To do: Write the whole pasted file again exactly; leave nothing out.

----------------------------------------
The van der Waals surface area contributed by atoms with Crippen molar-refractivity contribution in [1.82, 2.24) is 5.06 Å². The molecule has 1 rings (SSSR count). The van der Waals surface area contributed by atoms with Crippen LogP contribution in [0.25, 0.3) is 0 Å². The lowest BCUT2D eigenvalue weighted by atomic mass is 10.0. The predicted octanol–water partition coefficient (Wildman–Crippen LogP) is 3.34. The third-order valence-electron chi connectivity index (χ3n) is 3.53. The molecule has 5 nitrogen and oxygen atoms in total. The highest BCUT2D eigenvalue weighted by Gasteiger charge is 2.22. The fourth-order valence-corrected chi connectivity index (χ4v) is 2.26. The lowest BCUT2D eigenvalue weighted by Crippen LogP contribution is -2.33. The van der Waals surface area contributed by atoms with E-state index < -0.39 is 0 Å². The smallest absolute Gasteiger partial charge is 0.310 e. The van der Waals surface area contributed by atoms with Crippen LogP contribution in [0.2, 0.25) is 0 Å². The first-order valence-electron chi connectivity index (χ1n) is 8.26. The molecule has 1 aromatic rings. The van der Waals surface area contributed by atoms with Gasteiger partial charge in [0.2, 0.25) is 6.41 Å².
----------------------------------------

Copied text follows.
The van der Waals surface area contributed by atoms with Crippen molar-refractivity contribution in [1.82, 2.24) is 5.06 Å². The molecule has 1 rings (SSSR count). The van der Waals surface area contributed by atoms with Crippen LogP contribution in [0.25, 0.3) is 0 Å². The lowest BCUT2D eigenvalue weighted by atomic mass is 10.0. The predicted octanol–water partition coefficient (Wildman–Crippen LogP) is 3.34. The third-order valence-electron chi connectivity index (χ3n) is 3.53. The molecule has 5 nitrogen and oxygen atoms in total. The highest BCUT2D eigenvalue weighted by Gasteiger charge is 2.22. The fourth-order valence-corrected chi connectivity index (χ4v) is 2.26. The lowest BCUT2D eigenvalue weighted by Crippen LogP contribution is -2.33. The van der Waals surface area contributed by atoms with E-state index < -0.39 is 0 Å². The smallest absolute Gasteiger partial charge is 0.310 e. The van der Waals surface area contributed by atoms with Crippen LogP contribution in [0.2, 0.25) is 0 Å². The first-order valence-electron chi connectivity index (χ1n) is 8.26. The molecule has 1 aromatic rings. The van der Waals surface area contributed by atoms with Gasteiger partial charge in [0.2, 0.25) is 6.41 Å².